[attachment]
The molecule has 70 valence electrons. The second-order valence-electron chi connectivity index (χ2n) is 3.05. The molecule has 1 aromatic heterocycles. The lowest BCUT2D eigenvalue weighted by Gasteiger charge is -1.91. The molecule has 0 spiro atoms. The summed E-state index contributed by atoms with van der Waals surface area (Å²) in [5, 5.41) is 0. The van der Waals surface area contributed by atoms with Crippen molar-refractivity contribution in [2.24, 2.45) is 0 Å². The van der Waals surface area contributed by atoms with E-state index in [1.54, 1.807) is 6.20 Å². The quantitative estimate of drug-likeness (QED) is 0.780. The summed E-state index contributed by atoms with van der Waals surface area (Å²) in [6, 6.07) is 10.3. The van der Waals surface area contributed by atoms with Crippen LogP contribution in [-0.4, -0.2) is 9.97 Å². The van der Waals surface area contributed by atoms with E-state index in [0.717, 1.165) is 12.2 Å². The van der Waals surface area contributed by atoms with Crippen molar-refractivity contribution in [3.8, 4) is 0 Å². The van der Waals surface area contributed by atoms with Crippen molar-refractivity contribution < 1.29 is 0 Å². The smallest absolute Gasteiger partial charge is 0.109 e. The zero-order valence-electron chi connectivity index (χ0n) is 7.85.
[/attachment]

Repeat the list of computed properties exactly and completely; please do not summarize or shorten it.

The molecule has 70 valence electrons. The second-order valence-electron chi connectivity index (χ2n) is 3.05. The molecule has 1 aromatic heterocycles. The lowest BCUT2D eigenvalue weighted by Gasteiger charge is -1.91. The molecule has 0 spiro atoms. The summed E-state index contributed by atoms with van der Waals surface area (Å²) in [5, 5.41) is 0. The van der Waals surface area contributed by atoms with Crippen molar-refractivity contribution in [2.24, 2.45) is 0 Å². The van der Waals surface area contributed by atoms with E-state index in [1.54, 1.807) is 6.20 Å². The quantitative estimate of drug-likeness (QED) is 0.780. The summed E-state index contributed by atoms with van der Waals surface area (Å²) in [6, 6.07) is 10.3. The van der Waals surface area contributed by atoms with Crippen LogP contribution in [-0.4, -0.2) is 9.97 Å². The van der Waals surface area contributed by atoms with E-state index in [0.717, 1.165) is 12.2 Å². The van der Waals surface area contributed by atoms with Crippen molar-refractivity contribution in [3.8, 4) is 0 Å². The van der Waals surface area contributed by atoms with Crippen molar-refractivity contribution < 1.29 is 0 Å². The smallest absolute Gasteiger partial charge is 0.109 e. The zero-order valence-electron chi connectivity index (χ0n) is 7.85.